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Tuesday, March 16, 2010

Full-time Job From 6 to 8 a.m.

 It started off as one of those typical, hurried, fighting to get him out the door and on the bus kind of mornings. This meant he walked out the door with out taking his medication.   I realized it almost immediately, but I was too exhausted to deal with it right away.  There have been days where he has gone without it and been fine.  This was not one of those days. I had my coffee, took a shower and got dressed and finally headed over to the school.

As was signing in at the school office, my cell phone rings.  Guess what? It's the school calling.  His teacher tells me that he is having a rough morning and needs to talk to me.  What a surprise. I go to the classroom to find out what's been going on.  My head starts to spin as I listen to the deplorable things my child has said to another student and the expletives he has used towards teachers and staff.  Yes...children with Aspergers have melt-downs in which they go into rage and say things they don't mean.  But the things that were said to his peer seemed just mean spirited -deplorable.  I was embarrassed to say the least.  How could a child of mine be so mean? I am doing everything I possibly can to love support and help him.  Therapists, doctors, counselors, grandparents, teachers, all telling him the same thing.  Yet his thinking is that we are all wrong.  It's the world according to him.  Nothing would to be penetrate line of deranged thinking.  Their was no remorse for how he was treating this other student.  In his mind, the other student was wrong for not being his friend and for being rude to him.  His definition of rudeness by the way, is not speaking to him in the same "friendly" way she speaks to others.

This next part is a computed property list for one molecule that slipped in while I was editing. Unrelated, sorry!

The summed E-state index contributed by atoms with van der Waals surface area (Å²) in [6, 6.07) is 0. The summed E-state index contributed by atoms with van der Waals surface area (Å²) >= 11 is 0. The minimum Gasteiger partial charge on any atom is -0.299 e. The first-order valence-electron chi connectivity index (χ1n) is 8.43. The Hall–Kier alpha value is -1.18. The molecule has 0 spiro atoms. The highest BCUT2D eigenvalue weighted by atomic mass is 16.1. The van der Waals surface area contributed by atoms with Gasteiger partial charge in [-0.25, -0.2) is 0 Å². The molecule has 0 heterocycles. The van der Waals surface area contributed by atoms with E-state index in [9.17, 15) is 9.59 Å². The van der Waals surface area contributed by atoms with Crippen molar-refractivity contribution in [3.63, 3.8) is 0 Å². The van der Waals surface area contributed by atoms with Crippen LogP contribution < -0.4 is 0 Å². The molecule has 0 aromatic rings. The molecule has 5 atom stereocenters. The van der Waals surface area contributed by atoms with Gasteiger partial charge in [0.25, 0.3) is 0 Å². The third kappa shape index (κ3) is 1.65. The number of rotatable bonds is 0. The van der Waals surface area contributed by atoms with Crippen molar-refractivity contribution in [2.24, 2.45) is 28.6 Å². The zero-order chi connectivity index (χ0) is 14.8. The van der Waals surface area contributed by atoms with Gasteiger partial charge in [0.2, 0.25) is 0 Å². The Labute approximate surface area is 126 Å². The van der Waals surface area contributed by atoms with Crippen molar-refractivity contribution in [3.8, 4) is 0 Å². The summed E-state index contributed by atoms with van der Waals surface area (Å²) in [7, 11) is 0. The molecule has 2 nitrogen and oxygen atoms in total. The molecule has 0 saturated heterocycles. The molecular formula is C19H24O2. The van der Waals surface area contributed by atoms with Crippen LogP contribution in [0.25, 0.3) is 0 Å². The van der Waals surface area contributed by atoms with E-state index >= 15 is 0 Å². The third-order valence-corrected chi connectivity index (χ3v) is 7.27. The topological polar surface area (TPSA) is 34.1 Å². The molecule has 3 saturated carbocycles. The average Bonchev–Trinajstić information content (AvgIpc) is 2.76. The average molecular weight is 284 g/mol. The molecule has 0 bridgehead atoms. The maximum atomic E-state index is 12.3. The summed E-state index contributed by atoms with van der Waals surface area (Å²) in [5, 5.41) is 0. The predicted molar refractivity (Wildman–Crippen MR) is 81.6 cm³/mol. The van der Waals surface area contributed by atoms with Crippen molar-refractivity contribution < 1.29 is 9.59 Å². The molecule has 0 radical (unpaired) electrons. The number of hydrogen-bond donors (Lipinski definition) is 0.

I understand the need for social acceptance is huge. He is reacting to what he feels is just another rejection from a friend.  What I don't understand the belief that you can change or control others. I don't understand because it doesn't make any sense. Irrational thinking has a tendency to do that. You can get them do behave the way you want them to behave, especially by being mean to them.  How could think that would possibly work?

I also have the frustration with the whole medication issue and finding the right combination.  The ambivalent emotion about him having to take anything at the same time knowing it is an absolute necessity.  Worry about the stigma of all of the above -yet knowing that I don't really have a choice.  This day was proof that he needs the medication. However, it did seem that since he started the latest one, he is more irritable and angry.  The most simple requests turn into a fight.  He is totally unreasonable.

When I call the doctor to tell her what I am noticing, she suggests taking him to the full dosage of the new med.  "We are not seeing the result of the full dosage." I'm not a doctor.  I'm a mom and to me this didn't make any sense.  I couldn't bring myself to take her advice.  In fact, I took him off the med all together.  I did increase the dosage on one of the other meds as directed by the doctor.

I also kept him home for a couple of days so that I could observe his reaction to these changes before throwing him back into the fire at school.  He was on a downward spiral and I could only see it getting worse.  He needed a break.

Over the next two days, his demeanor was measurably improved.  We went to see his therapist and for the first time in months and he was able to process through his feelings and actions and came to terms with his error in judgment. Something positive finally soaked through his mind and heart.  There was once again a glimmer of hope.

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